BRUSSELS — Brexit is set to be delayed for a third time after U.K. lawmakers rejected Prime Minister Boris Johnson's rushed timetable to force through the necessary laws to leave the European Union.
On Tuesday, a majority of MPs (Members of Parliament) signaled their support for the agreement that Johnson reached with the other 27 EU nations last week. However, in a follow up vote just 15 minutes afterwards, they refused to rush through the necessary legislation to leave the EU in three working days.
The U.K. is now in a holding pattern with Johnson pausing his Withdrawal Agreement Bill, which could still be scrapped altogether. This significantly reduces the chances that the U.K. will leave the EU on October 31, as the prime minister had vowed.
Media reports in Britain suggest that Downing Street will push for an election if Brexit is delayed until January. Potential dates for this vote would be December 5 or 12 and it would be the first winter general election in the country since 1974. Several betting firms now have the odds of a December election at over 50%.
But the immediate focus has now shifted from Westminster to Brussels. The other 27 countries need to decide if they will say yes to the U.K.'s request for an extension. Johnson had grudgingly informed the EU on Saturday that the U.K. Parliament needs more time, until the end of January 2020, to leave the EU.
"Following PM Boris Johnson's decision to pause the process of ratification of the Withdrawal Agreement, and in order to avoid a no-deal Brexit, I will recommend the EU27 accept the U.K. request for an extension," European Council President Donald Tusk, who is leading the extension discussions with the different EU leaders, said on Twitter Tuesday night.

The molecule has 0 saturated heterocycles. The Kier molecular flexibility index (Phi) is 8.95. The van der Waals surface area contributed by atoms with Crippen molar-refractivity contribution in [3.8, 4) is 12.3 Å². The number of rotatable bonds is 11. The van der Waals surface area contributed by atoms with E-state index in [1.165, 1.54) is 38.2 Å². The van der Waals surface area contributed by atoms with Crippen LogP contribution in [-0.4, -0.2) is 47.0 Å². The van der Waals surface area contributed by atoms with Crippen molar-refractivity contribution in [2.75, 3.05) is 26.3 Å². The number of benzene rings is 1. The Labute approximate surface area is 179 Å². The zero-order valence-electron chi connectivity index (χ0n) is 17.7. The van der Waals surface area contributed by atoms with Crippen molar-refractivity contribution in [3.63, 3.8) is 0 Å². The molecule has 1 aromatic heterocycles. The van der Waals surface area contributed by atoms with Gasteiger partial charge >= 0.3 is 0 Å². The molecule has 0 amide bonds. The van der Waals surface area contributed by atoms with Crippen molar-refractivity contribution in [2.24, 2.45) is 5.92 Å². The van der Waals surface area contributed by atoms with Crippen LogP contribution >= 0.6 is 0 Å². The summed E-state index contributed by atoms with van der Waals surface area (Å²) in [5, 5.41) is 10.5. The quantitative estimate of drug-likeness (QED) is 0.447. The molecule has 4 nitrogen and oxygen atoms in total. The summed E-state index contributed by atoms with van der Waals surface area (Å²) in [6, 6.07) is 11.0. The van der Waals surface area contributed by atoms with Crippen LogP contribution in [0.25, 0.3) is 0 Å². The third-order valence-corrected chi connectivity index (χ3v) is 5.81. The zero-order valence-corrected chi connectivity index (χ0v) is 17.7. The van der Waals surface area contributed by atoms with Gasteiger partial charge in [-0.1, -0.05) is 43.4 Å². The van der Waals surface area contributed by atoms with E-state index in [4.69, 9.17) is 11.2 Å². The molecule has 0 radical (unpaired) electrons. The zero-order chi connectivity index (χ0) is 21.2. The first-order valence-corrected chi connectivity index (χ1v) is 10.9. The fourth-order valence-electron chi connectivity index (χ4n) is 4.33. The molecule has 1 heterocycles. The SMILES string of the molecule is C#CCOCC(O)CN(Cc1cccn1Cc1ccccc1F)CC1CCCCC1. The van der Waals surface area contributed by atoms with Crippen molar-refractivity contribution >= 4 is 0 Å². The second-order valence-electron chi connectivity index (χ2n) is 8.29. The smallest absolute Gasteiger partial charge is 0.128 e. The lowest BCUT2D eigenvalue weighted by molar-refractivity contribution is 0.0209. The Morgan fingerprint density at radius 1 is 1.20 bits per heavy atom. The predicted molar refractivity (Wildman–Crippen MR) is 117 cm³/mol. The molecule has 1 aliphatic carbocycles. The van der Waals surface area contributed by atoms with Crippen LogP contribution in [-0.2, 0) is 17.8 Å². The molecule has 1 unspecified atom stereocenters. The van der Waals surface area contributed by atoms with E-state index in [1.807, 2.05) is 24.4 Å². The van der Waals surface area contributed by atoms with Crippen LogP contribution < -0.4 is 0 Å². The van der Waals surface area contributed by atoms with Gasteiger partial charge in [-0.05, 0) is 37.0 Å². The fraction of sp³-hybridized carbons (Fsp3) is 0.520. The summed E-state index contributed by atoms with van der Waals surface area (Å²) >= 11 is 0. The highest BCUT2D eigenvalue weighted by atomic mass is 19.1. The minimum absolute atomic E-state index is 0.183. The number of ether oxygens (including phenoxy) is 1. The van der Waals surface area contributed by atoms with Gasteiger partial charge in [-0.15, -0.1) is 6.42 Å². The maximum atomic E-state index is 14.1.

It is unclear at this stage if the EU will accept the U.K. Parliament's request for a delay until January or decide on a different deadline. This decision will depend on the talks that Tusk has with the different leaders and whether any raise issues about a third delay. It needs to be a unanimous decision.
European leaders have been clear over the last week that their wish is to move on to the next phase of the process. The U.K.'s departure from the EU is made up of two steps: The divorce deal and a future trade deal.
"I hope we can stick to the timeline we gave ourselves and that the date of Oct. 31 is respected," Emmanuel Macron, France's president, told reporters in Brussels on Friday. Macron also said: "I do not think that another delay should be granted. We should end these negotiations and move on to talks on our future relations and get them done."
The EU believes that a further extension would prolong the uncertainty for citizens and businesses on both sides of the English Channel.
Tusk is also of the opinion that the EU should decide on the extension request by "written procedure," meaning without the need for an emergency Brexit summit in Brussels.
One EU official, who did not want to be named due to the sensitivity of the issue, told CNBC that EU leaders could decide on the delay as early as Thursday. "But it could easily become next week," the official said.
A second official working in Brussels, who also wanted to remain anonymous, told CNBC that "there's no indication" about the timing of the decision. Overall, it will depend on how the various countries feel about a third delay to Brexit, the source said.
Nonetheless, a meeting between the 27 European ambassadors is due to take place Wednesday. This group usually performs the background work ahead of any decision by European heads of state.